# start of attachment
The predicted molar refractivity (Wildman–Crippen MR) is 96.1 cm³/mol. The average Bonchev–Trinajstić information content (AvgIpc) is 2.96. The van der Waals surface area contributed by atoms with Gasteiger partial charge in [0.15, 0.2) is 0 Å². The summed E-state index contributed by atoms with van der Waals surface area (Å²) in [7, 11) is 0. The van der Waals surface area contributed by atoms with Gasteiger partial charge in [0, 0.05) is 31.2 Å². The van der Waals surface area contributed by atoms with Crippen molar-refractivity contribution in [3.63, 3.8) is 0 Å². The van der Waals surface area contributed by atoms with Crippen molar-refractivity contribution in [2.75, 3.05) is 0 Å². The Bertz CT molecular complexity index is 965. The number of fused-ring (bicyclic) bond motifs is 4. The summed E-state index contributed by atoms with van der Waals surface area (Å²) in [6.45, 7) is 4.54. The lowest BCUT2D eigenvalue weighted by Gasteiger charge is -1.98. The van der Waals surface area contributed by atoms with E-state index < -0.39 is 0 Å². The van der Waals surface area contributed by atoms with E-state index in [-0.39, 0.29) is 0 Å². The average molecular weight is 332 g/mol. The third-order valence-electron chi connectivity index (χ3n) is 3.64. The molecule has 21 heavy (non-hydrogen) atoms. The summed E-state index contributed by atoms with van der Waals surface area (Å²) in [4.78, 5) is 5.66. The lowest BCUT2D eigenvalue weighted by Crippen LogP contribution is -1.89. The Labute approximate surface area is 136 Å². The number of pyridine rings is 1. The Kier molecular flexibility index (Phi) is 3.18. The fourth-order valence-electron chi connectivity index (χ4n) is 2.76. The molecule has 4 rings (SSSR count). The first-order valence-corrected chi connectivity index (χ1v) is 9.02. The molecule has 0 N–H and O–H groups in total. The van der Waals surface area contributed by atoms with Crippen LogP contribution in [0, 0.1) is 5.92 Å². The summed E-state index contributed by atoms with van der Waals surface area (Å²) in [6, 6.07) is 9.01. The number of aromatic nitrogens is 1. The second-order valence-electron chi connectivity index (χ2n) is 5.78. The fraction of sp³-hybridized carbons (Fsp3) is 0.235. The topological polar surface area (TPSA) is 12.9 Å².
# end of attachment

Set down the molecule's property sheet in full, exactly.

The predicted molar refractivity (Wildman–Crippen MR) is 96.1 cm³/mol. The average Bonchev–Trinajstić information content (AvgIpc) is 2.96. The van der Waals surface area contributed by atoms with Gasteiger partial charge in [0.15, 0.2) is 0 Å². The summed E-state index contributed by atoms with van der Waals surface area (Å²) in [7, 11) is 0. The van der Waals surface area contributed by atoms with Gasteiger partial charge in [0, 0.05) is 31.2 Å². The van der Waals surface area contributed by atoms with Crippen molar-refractivity contribution in [3.63, 3.8) is 0 Å². The van der Waals surface area contributed by atoms with Crippen molar-refractivity contribution in [2.75, 3.05) is 0 Å². The Bertz CT molecular complexity index is 965. The number of fused-ring (bicyclic) bond motifs is 4. The summed E-state index contributed by atoms with van der Waals surface area (Å²) in [6.45, 7) is 4.54. The lowest BCUT2D eigenvalue weighted by Gasteiger charge is -1.98. The van der Waals surface area contributed by atoms with E-state index < -0.39 is 0 Å². The van der Waals surface area contributed by atoms with E-state index in [-0.39, 0.29) is 0 Å². The average molecular weight is 332 g/mol. The third-order valence-electron chi connectivity index (χ3n) is 3.64. The molecule has 21 heavy (non-hydrogen) atoms. The summed E-state index contributed by atoms with van der Waals surface area (Å²) in [4.78, 5) is 5.66. The lowest BCUT2D eigenvalue weighted by Crippen LogP contribution is -1.89. The Labute approximate surface area is 136 Å². The number of pyridine rings is 1. The Kier molecular flexibility index (Phi) is 3.18. The fourth-order valence-electron chi connectivity index (χ4n) is 2.76. The molecule has 4 rings (SSSR count). The first-order valence-corrected chi connectivity index (χ1v) is 9.02. The molecule has 0 N–H and O–H groups in total. The van der Waals surface area contributed by atoms with Crippen LogP contribution in [0, 0.1) is 5.92 Å². The summed E-state index contributed by atoms with van der Waals surface area (Å²) in [6, 6.07) is 9.01. The number of aromatic nitrogens is 1. The second-order valence-electron chi connectivity index (χ2n) is 5.78. The fraction of sp³-hybridized carbons (Fsp3) is 0.235. The topological polar surface area (TPSA) is 12.9 Å².